MOREMI GAME RESERVE
Moremi Game Reserve is considered by many as one of Africa's most outstanding wildlife areas, covering 4,871 km², including a considerable section of the Okavango Delta. Mopane trees dominate the dry lands of the Moremi and the remainder of the reserve is a combination of floodplain grasses, sandveld, riverine woodland, and areas of permanent delta. As well as the usual larger mammals and plains game, Moremi is excellent for Red Lechwe and Sitatungu, both water-loving antelope.
Named after Chief Moremi, the local BaTawana people set aside one third of the Delta to protect it for future generations in 1963. It consists of a wide variety of habitats and support large concentrations of wildlife, including one of the largest populations of the endangered African wild dog (Cape hunting dog / Painted dog).
This region is where land meets the Okavango's permanent waters and includes Khwai River, Xakanaxa Lagoon and Third Bridge; these destinations can be reached by 4x4 vehicle, but is not to be attempted by standard vehicle. However, the road conditions may become difficult during a heavy rainy season and the park may be closed due to this. Access by land is from either the North or the South Gate roads.
Part of any adventure in Botswana is the journey itself. Most of Moremi is only accessible by fly-in and transfer by boat, either on the fringes of the reserve or on Chief's Island, though it is possible to self-drive in a 4x4 in the fringes of Moremi. Self-driving here requires good 4x4 skills though, as there is always sand to negotiate, often water, and sometimes thick mud and is not recommended for novice off-road drivers, this is not a place to learn, self-drivers get stuck regularly, sometimes mid water crossing, resulting in a ruined engine and a very hefty bill from the rental company. Also, wildlife is, well, wild and whilst encounters with the many elephants in the area are generally peaceful, you are much safer when being driven by a skilled and qualified guide. Bearing all this in mind, we do not organise self-drive itineraries in Botswana.
When to visit
The dry season and in particular from June to October is the best time to visit Moremi Game Reserve, as game viewing is at its peak. At this time seasonal pans dry up and the wildlife concentrates on the permanent water. The winter months of May to August can be cold at night, but pleasantly warm during the day. From October until the rains come in late November or early December, the weather can be extremely hot - both day and night and is best avoided.
Like in the private game reserves and concessions of the Okavango Delta, great deals can be made in green season from January to March, when the usually high lodge rates drop considerably.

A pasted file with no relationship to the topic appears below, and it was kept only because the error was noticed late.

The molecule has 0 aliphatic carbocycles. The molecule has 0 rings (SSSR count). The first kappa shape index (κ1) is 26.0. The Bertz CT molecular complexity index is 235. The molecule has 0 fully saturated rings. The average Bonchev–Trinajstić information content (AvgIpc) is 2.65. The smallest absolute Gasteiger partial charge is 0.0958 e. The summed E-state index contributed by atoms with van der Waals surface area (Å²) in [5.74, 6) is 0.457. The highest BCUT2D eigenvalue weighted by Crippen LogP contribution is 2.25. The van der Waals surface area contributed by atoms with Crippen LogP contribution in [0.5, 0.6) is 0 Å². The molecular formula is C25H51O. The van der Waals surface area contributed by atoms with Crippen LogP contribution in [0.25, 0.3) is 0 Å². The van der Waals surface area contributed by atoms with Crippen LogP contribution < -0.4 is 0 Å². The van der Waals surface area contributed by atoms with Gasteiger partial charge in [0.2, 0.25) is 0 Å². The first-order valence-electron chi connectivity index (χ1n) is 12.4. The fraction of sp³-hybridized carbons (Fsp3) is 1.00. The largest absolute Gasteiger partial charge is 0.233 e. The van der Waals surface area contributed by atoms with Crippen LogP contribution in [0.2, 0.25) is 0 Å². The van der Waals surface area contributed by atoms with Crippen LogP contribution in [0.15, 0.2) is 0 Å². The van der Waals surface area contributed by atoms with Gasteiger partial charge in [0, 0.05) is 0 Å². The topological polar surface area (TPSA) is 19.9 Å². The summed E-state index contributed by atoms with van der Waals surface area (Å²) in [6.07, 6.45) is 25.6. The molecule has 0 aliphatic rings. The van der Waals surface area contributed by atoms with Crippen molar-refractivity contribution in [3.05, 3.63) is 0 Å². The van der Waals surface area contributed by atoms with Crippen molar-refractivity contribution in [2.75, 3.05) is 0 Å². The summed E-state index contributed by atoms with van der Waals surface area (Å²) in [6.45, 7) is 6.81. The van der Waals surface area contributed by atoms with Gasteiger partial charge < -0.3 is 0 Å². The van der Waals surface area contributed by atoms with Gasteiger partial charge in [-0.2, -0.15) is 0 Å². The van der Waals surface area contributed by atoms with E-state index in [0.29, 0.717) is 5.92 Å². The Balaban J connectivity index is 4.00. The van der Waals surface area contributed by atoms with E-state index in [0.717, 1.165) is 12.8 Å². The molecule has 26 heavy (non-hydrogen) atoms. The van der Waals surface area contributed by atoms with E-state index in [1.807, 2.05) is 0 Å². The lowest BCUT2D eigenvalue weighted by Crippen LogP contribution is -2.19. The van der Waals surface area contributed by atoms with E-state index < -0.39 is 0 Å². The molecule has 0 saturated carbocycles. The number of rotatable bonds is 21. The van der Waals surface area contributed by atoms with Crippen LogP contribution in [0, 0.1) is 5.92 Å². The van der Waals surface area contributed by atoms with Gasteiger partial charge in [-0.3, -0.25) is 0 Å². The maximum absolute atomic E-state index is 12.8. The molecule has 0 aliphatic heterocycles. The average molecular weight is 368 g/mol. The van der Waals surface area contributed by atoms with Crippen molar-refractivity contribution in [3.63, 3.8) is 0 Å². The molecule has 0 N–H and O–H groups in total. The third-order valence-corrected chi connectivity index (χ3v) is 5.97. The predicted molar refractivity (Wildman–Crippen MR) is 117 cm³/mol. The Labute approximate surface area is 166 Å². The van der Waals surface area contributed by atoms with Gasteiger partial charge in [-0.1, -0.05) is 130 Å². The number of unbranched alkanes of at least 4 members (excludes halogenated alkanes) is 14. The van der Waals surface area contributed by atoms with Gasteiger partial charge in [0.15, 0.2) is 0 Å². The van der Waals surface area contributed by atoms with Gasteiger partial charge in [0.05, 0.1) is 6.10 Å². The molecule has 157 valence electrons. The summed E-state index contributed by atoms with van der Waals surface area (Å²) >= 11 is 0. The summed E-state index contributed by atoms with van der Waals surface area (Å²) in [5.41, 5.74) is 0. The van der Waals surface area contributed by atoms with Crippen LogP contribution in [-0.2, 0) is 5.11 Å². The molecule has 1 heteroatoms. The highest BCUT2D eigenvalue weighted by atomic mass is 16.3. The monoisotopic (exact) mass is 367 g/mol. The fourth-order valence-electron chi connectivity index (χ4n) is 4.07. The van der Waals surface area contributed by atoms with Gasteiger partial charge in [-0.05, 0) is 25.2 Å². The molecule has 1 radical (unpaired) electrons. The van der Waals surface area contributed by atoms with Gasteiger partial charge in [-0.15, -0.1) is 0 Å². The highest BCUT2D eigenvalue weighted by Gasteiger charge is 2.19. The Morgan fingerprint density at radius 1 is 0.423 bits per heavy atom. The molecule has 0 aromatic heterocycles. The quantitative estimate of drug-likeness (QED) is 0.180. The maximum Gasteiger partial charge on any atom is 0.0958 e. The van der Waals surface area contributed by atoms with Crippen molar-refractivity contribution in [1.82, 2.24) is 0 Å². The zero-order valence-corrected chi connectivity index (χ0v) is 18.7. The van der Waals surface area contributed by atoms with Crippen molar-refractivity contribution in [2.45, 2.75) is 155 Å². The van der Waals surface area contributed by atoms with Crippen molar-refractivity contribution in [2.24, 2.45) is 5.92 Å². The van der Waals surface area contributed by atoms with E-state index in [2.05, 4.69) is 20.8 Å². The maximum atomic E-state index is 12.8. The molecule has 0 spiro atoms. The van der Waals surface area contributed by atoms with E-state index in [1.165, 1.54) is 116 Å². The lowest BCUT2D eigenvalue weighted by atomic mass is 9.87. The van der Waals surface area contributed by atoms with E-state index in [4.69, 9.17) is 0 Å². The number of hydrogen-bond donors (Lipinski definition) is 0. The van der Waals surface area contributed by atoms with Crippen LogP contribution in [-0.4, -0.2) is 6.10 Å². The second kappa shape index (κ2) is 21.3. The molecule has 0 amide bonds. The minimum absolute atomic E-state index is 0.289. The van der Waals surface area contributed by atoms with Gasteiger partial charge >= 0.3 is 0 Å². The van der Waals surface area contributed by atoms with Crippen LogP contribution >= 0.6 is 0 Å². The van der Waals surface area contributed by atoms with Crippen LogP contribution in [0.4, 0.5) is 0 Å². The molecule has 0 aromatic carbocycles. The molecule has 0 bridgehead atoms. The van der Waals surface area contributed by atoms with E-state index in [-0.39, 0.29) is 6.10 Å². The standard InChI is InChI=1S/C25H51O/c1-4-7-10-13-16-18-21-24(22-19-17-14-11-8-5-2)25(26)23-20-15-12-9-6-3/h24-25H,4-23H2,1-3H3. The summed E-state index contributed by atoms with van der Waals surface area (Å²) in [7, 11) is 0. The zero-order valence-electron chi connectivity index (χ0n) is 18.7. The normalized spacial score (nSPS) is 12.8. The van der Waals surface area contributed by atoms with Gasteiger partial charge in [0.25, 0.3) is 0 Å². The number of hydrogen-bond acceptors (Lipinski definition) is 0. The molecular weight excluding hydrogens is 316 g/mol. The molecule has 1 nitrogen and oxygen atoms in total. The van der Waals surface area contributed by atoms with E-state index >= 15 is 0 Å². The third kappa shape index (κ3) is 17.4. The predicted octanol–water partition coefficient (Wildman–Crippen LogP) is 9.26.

The principal areas of Moremi Game Reserve
Many areas of the Okavango Delta are largely dry including Chief's Island, arguably the Okavango's most famous isle. It was once the royal hunting reserve of Chief Moremi, the traditional leader of the local tribes and he donated it as a supplement to the Moremi Game Reserve and it was included in 1976. It is now one of the region's best locations for spectacular wildlife viewing. There are a number of Botswana's top safari camps located here though the Department of Wildlife and Tourism's rules on walking mean that walks take place outside the reserve and there are no night drives.
At the top end, the Mombo Concession is the first part of dry land that the flood waters reach in the greater Okavango region. Most of the nutrients carried by the water are deposited here and this results in vegetation for rich grazing and browsing for wildlife. These nutritious grass plains support herbivores in large numbers and associated high population of predators.
The Xakanaxa Lagoon lies at the tip of the Mopane Tongue, where substantial mopane forests and a system of deep waterways and shallow flooded areas come together. It is where desert meets the Delta. The striking scenery is packed with game and leopard are seen frequently, even though they are well-camouflaged, solitary and shy. This lagoon is also a place to head to find the African wild dog and the sheer density of antelope is staggering. Exceptional and varied birdlife is the order of the day at Xakanaxa Lagoon, renowned for the breeding colonies of birds that congregate on its tree islands. Seasonal sightings include innumerable herons, egrets and storks and other waders, to the many species of sparrow hawks, buzzards and kites.
where to stay
From our many visits to Moremi, we have first-hand knowledge of the lodges and below you can find the ones we most commonly use. Those lodges include mainly our favourites sorted from low-key to deluxe, which are usually smaller lodges with very personalised service, but also some bigger places, if they are the best or only option available.